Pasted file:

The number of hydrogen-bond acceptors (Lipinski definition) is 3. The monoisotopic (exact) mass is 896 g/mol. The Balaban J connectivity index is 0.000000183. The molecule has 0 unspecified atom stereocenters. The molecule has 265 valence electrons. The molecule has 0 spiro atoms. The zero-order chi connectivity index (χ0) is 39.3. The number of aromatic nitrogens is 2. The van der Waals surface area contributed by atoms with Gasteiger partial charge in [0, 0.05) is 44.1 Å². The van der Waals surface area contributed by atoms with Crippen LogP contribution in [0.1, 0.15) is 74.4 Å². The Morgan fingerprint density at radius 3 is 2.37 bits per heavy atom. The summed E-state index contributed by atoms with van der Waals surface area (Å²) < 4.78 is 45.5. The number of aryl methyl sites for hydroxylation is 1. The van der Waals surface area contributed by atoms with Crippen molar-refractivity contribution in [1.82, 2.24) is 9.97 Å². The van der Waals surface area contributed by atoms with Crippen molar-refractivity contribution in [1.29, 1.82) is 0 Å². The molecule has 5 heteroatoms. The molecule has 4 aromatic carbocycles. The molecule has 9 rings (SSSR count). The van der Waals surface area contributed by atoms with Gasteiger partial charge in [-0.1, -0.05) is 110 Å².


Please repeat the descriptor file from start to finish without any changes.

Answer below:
The number of hydrogen-bond acceptors (Lipinski definition) is 3. The monoisotopic (exact) mass is 896 g/mol. The Balaban J connectivity index is 0.000000183. The molecule has 0 unspecified atom stereocenters. The molecule has 265 valence electrons. The molecule has 0 spiro atoms. The zero-order chi connectivity index (χ0) is 39.3. The number of aromatic nitrogens is 2. The van der Waals surface area contributed by atoms with Gasteiger partial charge in [0, 0.05) is 44.1 Å². The van der Waals surface area contributed by atoms with Crippen LogP contribution in [0.1, 0.15) is 74.4 Å². The Morgan fingerprint density at radius 3 is 2.37 bits per heavy atom. The summed E-state index contributed by atoms with van der Waals surface area (Å²) < 4.78 is 45.5. The number of aryl methyl sites for hydroxylation is 1. The van der Waals surface area contributed by atoms with Crippen molar-refractivity contribution in [1.82, 2.24) is 9.97 Å². The van der Waals surface area contributed by atoms with Crippen molar-refractivity contribution in [1.29, 1.82) is 0 Å². The molecule has 5 heteroatoms. The molecule has 4 aromatic carbocycles. The molecule has 9 rings (SSSR count). The van der Waals surface area contributed by atoms with Gasteiger partial charge in [-0.1, -0.05) is 110 Å².